Ingredients
  

  • 1 ½ pounds ripe tomatoes, cored and coarsely chopped
  • 5 ounces stale (or lightly toasted) bread, crust discarded, inside torn or chopped into bite-size pieces
  • cup extra virgin olive oil, plus more for drizzling
  • 1 garlic clove, crushed and peeled
  • 1 tablespoon sherry vinegar
  • ¾ teaspoon fine sea salt
  • ¼ teaspoon freshly ground black pepper, plus more for serving
  • cup 80ml cold water
  • 2 hard-boiled eggs, chopped (optional)
  • ¼ pound diced jamón serrano or prosciutto, finely chopped (optional)

Instructions
 

  • Puree the soup: In a blender, add the tomatoes, bread, olive oil, garlic, vinegar, salt, and pepper. Blend on high speed until very smooth, 1 to 2 minutes. The soup should be thick and creamy, similar to the consistency of yogurt. Depending on how juicy the tomatoes are, add up to ⅓ cup of cold water to thin the soup.
  • Chill: Cover and refrigerate until chilled, at least 1 hour.
  • Serve: Divide the soup among 4 serving bowls. Garnish with the hard-boiled eggs and ham if using. Drizzle with olive oil and sprinkle with a grind of black pepper. Serve cold.

Notes

  • To make this soup into a sauce, don’t add water. Spoon onto grilled salmon or grilled chicken breast.
  • Check out our guide for how to hard boil eggs to perfection every time.
  • Visit our shop to browse quality Mediterranean ingredients including olive oilshoneyjams and spices.

Nutrition

Calories: 445.9kcalCarbohydrates: 24.4gProtein: 12.1gFat: 33.9gSaturated Fat: 7.4gPolyunsaturated Fat: 4.8gMonounsaturated Fat: 19.4gTrans Fat: 0.05gCholesterol: 112mgSodium: 832.6mgPotassium: 547.1mgFiber: 3.5gSugar: 6.8gVitamin A: 1558.9IUVitamin C: 23.6mgCalcium: 78.4mgIron: 2.3mg
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Mark learned to bake professionally at Two Fat Cats Bakery in Portland, Maine and was most recently the head baker at Hjem Kensington, a Danish café in London. He lived in Barcelona and Madrid for six years, before moving to London and then back to the States. He is fascinated by the intersection of food, culture, and science. He has been developing recipes for home bakers for three years and began writing for The Mediterranean Dish in 2022.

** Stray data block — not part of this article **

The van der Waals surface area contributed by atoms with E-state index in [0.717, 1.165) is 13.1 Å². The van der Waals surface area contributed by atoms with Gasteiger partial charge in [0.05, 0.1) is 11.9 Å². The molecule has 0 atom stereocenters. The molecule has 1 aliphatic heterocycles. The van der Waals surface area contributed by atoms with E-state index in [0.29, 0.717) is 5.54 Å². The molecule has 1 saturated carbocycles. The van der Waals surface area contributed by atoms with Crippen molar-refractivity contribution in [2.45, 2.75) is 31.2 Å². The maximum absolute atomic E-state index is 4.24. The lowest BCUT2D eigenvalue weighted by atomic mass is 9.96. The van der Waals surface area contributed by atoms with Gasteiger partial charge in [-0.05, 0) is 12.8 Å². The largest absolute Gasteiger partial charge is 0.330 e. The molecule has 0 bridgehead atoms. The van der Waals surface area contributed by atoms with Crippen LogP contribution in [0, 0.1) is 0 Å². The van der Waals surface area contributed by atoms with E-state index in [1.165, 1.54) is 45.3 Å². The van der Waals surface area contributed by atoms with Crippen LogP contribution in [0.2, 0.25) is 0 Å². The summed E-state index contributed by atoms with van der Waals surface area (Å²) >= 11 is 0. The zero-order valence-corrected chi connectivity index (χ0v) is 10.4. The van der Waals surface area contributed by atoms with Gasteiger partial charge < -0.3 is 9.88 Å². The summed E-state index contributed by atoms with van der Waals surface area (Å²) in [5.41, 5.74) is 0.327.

When he’s not in the kitchen, he spends his time traveling, knitting, and learning to throw pottery.
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Comments

  1. 5 stars
    Although I also like a dash of sherry vinegar in my salmorejo, the official recipe, as it appears on a street in Cordoba named after the dish, does not contain it.

  2. 4 stars
    Simple and tasty, great recipe. I stay away from gazpacho usually because I don't want to drink V8 juice, this avoids that risk by sticking to tomatoes only. The summer equivalent of cream of tomato soup, with an interesting flavor to it.

  3. 5 stars
    I was thinking about making gazpacho and came across this Salmorejo recipe. I decided to make it since I didn't have all the ingredients for gazpacho but had everything for this. This was simple to make and it was delicious. I ended up adding more water to make it the consistency of yogurt because it was extremely thick. I topped it with crumbled bacon (leftover from breakfast) instead of the Serrano ham. I will definitely be making this again in the upcoming summer months. Thanks for a great recipe.